The current application is based on the knowledge that sleep disorders and excessive daytime sleepiness (EDS) can affect about 75 percent of patients with Parkinson's disease (PD) and there is increasing evidence for sleep-arousal deficits and pronounced variations in attention and alertness in this population. Patients with Parkinson's disease dementia (PDD) often have sleep-disordered breathing (SDB). Patients with SDB also experience sleep fragmentation and become hypoxic during the night, which can result in daytime impairments including EDS and cognitive dysfunction. The state-of-the-art treatment for SDB is Continuous Positive Airway Pressure (CPAP). Many SDB patients successfully treated with CPAP show improvement in EDS and in memory and other cognitive functions. We have shown that treating SDB with CPAP in patients with Alzheimer's disease leads to improvement in sleep, in SDB and in cognition. The primary aim of this study is to examine the effect of CPAP treatment on sleep, daytime functioning and cognitive functioning in PDD patients with SDB. Exploratory or secondary aims include examining the relationship between SDB and other sleep disorders such as REM behavior disorder and restless legs syndrome and whether treatment of SDB will ameliorate the symptoms of these other sleep disorders. In addition, the effect of improving the patients'sleep on their study-partners will be examined. The study is designed as a randomized, double-blind, placebo-controlled trial of CPAP. As a comparison group, half the patients will first be randomly assigned to three weeks of sham CPAP, followed by three weeks of therapeutic CPAP treatment. Sleep, functional outcome and mood questionnaires and a repeatable neuropsychological test battery, chosen to be sensitive to the cognitive deficits associated with PDD, sleep apnea, and/or treatment with CPAP, will be administered before the start of treatment, after three weeks, and after six weeks of treatment. All tests will be repeated at three months and at six months to look for long-term improvement with CPAP. We hypothesize that cognitive deficits in PDD are a result of PD-pathology related deficits plus SDB related deficits. While CPAP is unlikely to improve deficits secondary to the PD-pathology, it should improve deficits secondary to the SDB-pathology. If a patient with PDD is functioning near the threshold of functional disability, even slight improvement, i.e., the extra burden added by the SDB, could be markedly important in terms of maintaining independent functioning. The long-term goal of this line of research is to find a new approach that might improve the quality of life, delay dementia, and reduce caregiver stress.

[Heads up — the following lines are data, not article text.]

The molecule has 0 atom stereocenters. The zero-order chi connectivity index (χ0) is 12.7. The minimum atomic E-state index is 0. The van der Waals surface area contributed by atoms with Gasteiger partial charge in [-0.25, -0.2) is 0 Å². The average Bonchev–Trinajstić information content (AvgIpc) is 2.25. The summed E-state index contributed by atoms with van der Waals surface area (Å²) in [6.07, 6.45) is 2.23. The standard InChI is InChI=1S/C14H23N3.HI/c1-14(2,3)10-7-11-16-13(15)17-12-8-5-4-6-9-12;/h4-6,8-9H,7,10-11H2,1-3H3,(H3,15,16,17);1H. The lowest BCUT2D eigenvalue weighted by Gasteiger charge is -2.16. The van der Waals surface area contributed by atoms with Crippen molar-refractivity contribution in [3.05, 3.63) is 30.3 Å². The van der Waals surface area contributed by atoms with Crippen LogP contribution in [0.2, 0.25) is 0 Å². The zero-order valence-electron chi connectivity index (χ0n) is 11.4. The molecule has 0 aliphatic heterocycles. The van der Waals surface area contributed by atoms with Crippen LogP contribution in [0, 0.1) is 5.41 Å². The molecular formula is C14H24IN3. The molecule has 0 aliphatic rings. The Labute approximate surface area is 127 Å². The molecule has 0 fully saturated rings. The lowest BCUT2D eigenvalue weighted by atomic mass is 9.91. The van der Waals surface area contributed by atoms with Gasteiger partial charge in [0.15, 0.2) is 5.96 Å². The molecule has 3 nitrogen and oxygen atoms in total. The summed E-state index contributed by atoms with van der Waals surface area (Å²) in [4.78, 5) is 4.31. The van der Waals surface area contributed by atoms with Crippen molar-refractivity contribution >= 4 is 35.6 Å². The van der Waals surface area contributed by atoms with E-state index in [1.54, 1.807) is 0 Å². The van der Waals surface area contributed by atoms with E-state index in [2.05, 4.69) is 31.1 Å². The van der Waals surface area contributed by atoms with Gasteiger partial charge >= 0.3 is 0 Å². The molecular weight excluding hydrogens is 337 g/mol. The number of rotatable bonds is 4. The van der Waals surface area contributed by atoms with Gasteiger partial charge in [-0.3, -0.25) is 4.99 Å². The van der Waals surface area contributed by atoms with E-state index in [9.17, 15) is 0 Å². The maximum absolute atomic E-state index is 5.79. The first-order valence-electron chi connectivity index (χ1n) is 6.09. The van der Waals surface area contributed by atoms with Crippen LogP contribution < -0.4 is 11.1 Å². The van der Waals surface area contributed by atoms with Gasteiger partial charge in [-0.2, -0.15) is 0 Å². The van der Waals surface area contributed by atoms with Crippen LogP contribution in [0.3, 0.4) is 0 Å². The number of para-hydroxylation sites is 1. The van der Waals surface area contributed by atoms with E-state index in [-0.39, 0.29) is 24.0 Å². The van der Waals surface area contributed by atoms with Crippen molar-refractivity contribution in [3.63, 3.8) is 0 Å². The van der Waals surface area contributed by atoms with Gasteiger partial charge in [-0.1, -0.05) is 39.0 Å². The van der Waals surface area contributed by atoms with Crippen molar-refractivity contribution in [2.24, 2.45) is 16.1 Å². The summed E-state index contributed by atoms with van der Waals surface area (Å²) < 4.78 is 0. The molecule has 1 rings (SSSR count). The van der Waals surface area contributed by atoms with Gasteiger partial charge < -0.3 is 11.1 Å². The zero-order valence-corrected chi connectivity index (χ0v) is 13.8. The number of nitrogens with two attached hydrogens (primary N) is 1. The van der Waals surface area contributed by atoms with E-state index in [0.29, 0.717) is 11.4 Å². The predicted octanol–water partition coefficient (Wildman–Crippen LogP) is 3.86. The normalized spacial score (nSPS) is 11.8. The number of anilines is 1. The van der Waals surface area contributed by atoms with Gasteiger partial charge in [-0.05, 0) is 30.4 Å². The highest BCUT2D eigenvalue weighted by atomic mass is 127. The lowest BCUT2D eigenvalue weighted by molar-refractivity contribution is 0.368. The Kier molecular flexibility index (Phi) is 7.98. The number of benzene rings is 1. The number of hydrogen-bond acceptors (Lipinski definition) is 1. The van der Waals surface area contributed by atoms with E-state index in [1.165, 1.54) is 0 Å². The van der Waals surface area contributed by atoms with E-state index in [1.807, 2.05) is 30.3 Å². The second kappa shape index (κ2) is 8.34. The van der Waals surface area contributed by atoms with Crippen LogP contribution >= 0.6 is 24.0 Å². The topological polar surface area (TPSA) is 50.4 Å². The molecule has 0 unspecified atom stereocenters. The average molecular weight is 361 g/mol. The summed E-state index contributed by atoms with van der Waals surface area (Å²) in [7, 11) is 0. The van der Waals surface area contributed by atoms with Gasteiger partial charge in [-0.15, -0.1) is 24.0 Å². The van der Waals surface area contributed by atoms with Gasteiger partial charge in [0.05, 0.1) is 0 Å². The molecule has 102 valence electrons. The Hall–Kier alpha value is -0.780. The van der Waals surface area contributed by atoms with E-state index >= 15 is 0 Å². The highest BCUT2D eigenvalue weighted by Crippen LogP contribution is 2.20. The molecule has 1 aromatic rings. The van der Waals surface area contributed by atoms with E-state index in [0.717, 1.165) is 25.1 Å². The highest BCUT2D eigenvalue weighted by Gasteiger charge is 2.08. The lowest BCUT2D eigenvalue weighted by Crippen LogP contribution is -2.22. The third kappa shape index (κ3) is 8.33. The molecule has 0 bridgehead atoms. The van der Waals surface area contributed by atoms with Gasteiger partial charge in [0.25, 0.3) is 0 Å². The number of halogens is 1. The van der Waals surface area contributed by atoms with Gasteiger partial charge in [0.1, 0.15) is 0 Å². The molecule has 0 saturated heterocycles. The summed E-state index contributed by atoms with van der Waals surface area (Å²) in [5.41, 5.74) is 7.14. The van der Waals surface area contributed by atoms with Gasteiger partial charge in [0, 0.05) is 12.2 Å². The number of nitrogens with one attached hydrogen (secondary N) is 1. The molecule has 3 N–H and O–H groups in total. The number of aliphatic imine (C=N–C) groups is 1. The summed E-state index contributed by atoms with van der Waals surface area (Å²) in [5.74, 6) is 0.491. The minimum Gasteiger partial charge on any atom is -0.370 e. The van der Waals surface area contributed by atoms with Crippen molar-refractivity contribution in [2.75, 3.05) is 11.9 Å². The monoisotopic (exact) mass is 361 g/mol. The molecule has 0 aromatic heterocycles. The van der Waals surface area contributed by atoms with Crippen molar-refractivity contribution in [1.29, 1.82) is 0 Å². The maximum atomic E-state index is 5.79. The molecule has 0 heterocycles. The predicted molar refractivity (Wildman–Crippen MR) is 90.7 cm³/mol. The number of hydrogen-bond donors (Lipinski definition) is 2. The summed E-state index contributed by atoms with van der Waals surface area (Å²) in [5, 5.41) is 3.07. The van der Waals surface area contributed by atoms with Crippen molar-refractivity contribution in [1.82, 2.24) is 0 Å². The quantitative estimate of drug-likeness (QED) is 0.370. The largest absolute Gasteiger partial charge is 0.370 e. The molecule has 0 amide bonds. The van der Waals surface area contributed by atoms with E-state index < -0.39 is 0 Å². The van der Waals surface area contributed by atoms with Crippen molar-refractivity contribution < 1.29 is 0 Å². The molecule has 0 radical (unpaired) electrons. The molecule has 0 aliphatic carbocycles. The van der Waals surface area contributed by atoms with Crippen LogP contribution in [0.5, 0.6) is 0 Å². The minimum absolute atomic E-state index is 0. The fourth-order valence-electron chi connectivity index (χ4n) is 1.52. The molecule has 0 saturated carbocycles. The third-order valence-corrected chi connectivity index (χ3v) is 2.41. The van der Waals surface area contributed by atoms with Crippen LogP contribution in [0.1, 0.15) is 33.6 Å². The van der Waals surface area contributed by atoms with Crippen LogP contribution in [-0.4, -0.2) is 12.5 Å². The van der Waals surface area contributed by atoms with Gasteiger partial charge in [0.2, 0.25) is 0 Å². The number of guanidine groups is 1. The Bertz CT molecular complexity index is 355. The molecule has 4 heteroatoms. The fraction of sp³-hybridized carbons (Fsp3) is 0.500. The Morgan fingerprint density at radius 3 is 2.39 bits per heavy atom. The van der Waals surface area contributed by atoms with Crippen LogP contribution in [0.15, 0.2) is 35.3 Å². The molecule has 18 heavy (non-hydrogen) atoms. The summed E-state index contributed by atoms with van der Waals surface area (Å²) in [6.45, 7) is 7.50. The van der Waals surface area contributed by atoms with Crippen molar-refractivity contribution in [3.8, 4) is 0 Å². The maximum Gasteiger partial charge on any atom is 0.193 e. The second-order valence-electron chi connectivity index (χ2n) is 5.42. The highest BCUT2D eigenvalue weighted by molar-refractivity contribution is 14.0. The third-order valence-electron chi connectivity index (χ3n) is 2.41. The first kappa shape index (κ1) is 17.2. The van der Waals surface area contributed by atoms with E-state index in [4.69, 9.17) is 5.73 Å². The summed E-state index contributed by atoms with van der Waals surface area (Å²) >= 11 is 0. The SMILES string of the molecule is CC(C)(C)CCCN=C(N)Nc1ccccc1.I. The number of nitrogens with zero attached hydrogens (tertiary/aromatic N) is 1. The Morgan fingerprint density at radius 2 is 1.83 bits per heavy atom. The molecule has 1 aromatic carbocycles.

National Institute of Health (NIH)
National Institute on Aging (NIA)
Research Project (R01)
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Special Emphasis Panel (ZRG1-RPHB-A (03))
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Mackiewicz, Miroslaw
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University of California San Diego
Schools of Medicine
La Jolla
United States
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